The City of Warren Joins Litigation Against Big Pharma In Nationwide Opioid Case

The City of Warren Joins Litigation Against Big Pharma In Nationwide Opioid Case

The City of Warren is the second city in Michigan and the first in Macomb County to join a nationwide lawsuit that targets large pharmaceutical firms for grossly excessive opioid prescription rates and for enormous amounts of diversion in the supply chain.

Warren Mayor Jim Fouts said Warren joins the City of Detroit and other cities nationwide in the mass action litigation that alleges Big Pharma “manufacture and distribution deceived physicians and consumers about the dangers of opioid and allowed millions of pills to enter the market.”

The firm representing the cities is Edelson P.C., that has national recognition in mass action litigation.

Though government-led opioid-related litigation dates back more than a decade, more than 100 cases have been brought on behalf of governmental entities (i.e., states, counties, municipalities, and tribal entities).  The cities that have filed include:

  • Chapmanville, WV
  • Chicago, IL
  • Cincinnati, OH
  • Dayton, OH
  • Everett, WA
  • Gilbert, AZ
  • Huntington, WV
  • Kermit, WV

Over 1,000 cases are expected to be brought by municipalities throughout the country.  If a municipality does not have a case or file, there is no guarantee they will be able to participate in a future settlement, if any.

In the landmark 1998 Master Settlement Agreement, state governments and the tobacco industry reached a $206 billion settlement to be paid out over 25 years.

Fouts said in addition to the pain caused to individuals and families affected by the epidemic, communities across the United States have shouldered real costs in trying to combat the opioid epidemic.  The annual estimated burden of opioid abuse in the United States totals over $78.4 billion.  Collectively, the annual revenue of these pharmaceutical companies is over $600 billion.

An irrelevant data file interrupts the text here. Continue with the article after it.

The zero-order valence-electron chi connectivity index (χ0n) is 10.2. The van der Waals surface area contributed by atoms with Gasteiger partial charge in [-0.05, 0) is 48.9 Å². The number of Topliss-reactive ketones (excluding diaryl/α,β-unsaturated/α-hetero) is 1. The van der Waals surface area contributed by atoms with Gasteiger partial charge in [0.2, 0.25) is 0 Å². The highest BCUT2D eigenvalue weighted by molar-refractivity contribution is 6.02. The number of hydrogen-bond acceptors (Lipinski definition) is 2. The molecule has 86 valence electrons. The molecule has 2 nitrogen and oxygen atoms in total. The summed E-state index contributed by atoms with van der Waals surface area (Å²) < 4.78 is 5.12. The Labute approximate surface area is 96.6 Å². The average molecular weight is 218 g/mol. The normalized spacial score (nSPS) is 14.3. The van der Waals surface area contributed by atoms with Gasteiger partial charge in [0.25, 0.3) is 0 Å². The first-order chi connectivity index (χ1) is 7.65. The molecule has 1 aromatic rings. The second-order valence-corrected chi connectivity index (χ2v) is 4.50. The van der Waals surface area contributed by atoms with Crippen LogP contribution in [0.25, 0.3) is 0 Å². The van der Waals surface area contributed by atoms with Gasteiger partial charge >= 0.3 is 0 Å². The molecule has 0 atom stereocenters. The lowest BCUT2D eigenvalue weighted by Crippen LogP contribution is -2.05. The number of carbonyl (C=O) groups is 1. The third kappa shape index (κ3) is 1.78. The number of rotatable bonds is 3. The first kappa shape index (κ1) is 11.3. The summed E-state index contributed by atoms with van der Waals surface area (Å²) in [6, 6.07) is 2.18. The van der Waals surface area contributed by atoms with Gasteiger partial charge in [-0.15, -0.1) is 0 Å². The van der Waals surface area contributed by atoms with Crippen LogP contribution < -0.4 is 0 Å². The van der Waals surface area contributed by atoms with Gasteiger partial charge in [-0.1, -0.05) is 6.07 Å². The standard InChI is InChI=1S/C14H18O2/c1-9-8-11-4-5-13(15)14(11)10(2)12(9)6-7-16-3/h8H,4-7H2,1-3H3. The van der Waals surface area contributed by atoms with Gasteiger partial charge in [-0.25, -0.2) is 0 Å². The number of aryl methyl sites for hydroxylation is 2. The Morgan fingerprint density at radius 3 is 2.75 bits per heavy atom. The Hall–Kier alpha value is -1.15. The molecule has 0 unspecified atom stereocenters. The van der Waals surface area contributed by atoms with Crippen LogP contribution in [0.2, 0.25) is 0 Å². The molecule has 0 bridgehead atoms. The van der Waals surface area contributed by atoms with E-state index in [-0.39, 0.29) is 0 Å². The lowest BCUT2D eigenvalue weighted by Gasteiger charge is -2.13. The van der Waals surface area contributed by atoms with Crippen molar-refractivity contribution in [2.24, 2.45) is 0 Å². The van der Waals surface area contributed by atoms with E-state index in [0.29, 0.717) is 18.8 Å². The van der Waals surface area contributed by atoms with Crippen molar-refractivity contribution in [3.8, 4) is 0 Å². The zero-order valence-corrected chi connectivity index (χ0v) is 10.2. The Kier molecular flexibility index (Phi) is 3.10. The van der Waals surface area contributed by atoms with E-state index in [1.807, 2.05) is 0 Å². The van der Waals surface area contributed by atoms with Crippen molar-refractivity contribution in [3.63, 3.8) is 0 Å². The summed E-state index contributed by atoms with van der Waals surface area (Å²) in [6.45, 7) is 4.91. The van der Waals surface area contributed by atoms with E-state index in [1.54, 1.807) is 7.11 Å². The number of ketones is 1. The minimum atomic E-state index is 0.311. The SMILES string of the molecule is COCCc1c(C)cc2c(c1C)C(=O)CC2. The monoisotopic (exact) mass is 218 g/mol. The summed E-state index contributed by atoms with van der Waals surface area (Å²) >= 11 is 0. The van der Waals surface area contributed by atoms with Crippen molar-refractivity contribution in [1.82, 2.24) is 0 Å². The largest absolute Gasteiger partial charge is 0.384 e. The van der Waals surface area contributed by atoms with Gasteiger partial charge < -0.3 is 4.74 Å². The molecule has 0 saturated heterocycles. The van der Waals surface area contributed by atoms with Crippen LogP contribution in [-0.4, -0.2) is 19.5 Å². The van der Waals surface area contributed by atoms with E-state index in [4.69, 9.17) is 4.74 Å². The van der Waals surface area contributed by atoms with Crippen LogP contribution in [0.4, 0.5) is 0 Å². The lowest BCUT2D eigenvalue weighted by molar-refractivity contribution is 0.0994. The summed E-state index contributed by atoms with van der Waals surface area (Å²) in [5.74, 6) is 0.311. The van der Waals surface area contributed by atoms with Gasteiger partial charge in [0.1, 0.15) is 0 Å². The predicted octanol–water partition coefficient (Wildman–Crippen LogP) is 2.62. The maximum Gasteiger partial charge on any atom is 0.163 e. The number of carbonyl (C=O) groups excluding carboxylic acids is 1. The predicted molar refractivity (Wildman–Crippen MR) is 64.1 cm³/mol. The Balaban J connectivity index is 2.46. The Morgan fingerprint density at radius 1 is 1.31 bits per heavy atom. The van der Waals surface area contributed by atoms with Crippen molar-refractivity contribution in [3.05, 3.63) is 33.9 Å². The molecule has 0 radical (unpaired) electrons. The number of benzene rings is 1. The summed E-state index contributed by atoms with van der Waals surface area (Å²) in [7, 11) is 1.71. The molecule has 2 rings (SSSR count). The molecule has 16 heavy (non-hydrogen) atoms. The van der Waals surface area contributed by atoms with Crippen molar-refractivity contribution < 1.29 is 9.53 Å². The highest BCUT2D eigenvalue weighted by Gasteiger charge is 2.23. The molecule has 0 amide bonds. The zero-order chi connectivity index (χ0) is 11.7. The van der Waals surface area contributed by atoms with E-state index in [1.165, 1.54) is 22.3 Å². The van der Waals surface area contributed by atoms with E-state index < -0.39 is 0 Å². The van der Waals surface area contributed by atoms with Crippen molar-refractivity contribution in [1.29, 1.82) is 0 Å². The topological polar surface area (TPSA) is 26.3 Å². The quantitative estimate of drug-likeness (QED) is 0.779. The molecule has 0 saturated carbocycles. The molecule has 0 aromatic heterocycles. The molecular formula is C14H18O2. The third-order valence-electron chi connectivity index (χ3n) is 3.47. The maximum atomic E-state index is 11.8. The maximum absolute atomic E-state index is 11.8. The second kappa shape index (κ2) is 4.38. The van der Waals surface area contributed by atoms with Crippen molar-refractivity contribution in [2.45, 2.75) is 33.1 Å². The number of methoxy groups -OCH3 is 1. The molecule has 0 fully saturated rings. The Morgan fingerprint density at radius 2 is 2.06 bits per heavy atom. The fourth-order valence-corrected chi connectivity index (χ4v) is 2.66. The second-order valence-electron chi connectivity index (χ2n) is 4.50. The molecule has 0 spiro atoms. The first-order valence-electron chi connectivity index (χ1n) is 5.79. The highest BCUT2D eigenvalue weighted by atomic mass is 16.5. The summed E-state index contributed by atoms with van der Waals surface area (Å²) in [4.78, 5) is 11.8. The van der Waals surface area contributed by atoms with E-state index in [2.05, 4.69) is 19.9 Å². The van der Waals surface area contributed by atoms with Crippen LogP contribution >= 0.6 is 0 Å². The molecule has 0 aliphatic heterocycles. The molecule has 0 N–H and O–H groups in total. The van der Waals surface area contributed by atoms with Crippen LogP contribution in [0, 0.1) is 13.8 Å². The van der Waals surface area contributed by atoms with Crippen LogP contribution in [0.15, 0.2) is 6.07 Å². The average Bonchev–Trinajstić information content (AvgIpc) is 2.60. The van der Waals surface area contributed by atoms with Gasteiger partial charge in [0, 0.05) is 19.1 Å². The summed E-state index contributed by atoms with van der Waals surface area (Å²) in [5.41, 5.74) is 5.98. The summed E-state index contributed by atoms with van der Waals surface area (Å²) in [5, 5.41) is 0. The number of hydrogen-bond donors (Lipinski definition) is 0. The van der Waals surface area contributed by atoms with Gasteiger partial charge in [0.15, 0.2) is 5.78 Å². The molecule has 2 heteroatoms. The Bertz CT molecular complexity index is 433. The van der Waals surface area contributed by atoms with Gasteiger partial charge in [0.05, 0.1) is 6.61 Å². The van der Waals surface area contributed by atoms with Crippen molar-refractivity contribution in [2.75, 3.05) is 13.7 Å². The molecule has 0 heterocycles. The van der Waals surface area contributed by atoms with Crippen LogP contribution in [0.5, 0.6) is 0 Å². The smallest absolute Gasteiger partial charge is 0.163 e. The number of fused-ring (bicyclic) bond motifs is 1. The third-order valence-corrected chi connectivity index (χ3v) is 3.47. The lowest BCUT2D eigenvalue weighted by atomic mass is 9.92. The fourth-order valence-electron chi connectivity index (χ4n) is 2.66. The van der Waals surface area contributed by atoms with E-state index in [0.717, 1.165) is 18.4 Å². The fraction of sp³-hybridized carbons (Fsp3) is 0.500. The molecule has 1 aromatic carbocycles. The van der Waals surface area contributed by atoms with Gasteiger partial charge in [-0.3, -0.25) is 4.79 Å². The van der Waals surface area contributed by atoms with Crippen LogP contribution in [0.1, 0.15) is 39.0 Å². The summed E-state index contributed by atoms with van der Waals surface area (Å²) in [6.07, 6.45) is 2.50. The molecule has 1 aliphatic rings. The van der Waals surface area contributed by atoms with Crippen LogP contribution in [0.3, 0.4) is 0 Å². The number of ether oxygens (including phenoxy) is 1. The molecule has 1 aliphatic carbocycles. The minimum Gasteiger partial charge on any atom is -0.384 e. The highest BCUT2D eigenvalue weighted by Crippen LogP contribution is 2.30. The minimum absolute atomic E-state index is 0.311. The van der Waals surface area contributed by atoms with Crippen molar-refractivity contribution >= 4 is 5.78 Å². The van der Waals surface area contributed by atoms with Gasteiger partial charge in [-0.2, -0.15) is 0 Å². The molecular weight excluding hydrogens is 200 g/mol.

The Defendants are:

  • Purdue Pharma L.P.
  • Teva Pharmaceuticals
  • Janssen Pharmaceuticals, Inc.
  • Endo Health Solutions
  • Allergan PLC
  • Mallinckrodt PLC
  • McKeasson
  • Cardinal Health Inc.
  • Amerisource Bergen

The Opiods are:

  • OxyContin
  • Vicodin
  • Dilaudid
  • Butrans
  • Hysingla ER
  • Targiniq ER
  • Actiq
  • Fentora
  • And more.

The claims in the lawsuit are:

  • Public Nuisance
  • Negligence
  • RICO
  • Violations of Medicaid False Claims Act
  • Violations of State Medicaid Integrity Laws
  • Violations of State Consumer Protection Laws
  • Unjust Enrichment
  • Fraud

Damages, according to the lawsuit, are:

  • Lost Productivity – $ 42 billion
  • Increased Health Insurance Costs – $ 26.1 billion
  • Increased Criminal Justice Costs – $ 7.6 billion
  • Increased Substance Abuse Treatment and Other Social Programs – $ 2.8 billion

Mayor Fouts has been outspoken in many forums about the dangers of heroin and opiate overdoses.  Mayor Fouts stated that a national survey stated that 2% – 3% of all high school seniors have used heroin or opioids at least once by the time they graduate.

Mayor Fouts also added that accidental drug overdose is currently the leading cause of injury-related death in the United States for people between the ages of 35-54 and the second leading cause of injury-related deaths for young people, and drug overdose deaths now exceed those attributed to firearms, homicides or HIV.AIDS.

According to the New York Times, it is estimated that at least 64,000 individuals die every year from prescription opioid overdoses.

Mayor Fouts said City of Warren Police have reported that deaths associated with opioid abuse in 2017 have already exceeded the total for 2016 and tripled since 2014.


Mayor Fouts also added that the City of Warren Police officers have been supplied with opioid overdose kits, including Narcan saving numerous lives.

“Clearly, it’s a growing epidemic, Big Pharma is the main culprit, and something has to be done to stop the abuse and harm it causes,” said Mayor Fouts.

Warren Mayor Fouts and City of Warren Police Commissioner Bill Dwyer recently announced a program called P.A.I.D. (People Against Illegal Drugs) that rewards residents with $500 each for information leading to a search warrant and arrest involving illegal drug sales from a Warren residence.  “The tips we are receiving show this is a regional problem,” said Mayor Fouts in a statement.

In June 2016, the City of Warren Police and the Drug Enforcement Agency raided six drug houses in Detroit resulting in the indictment of 13 members of the Detroit Polo Drug Gang on September 1 of the same year.

police cars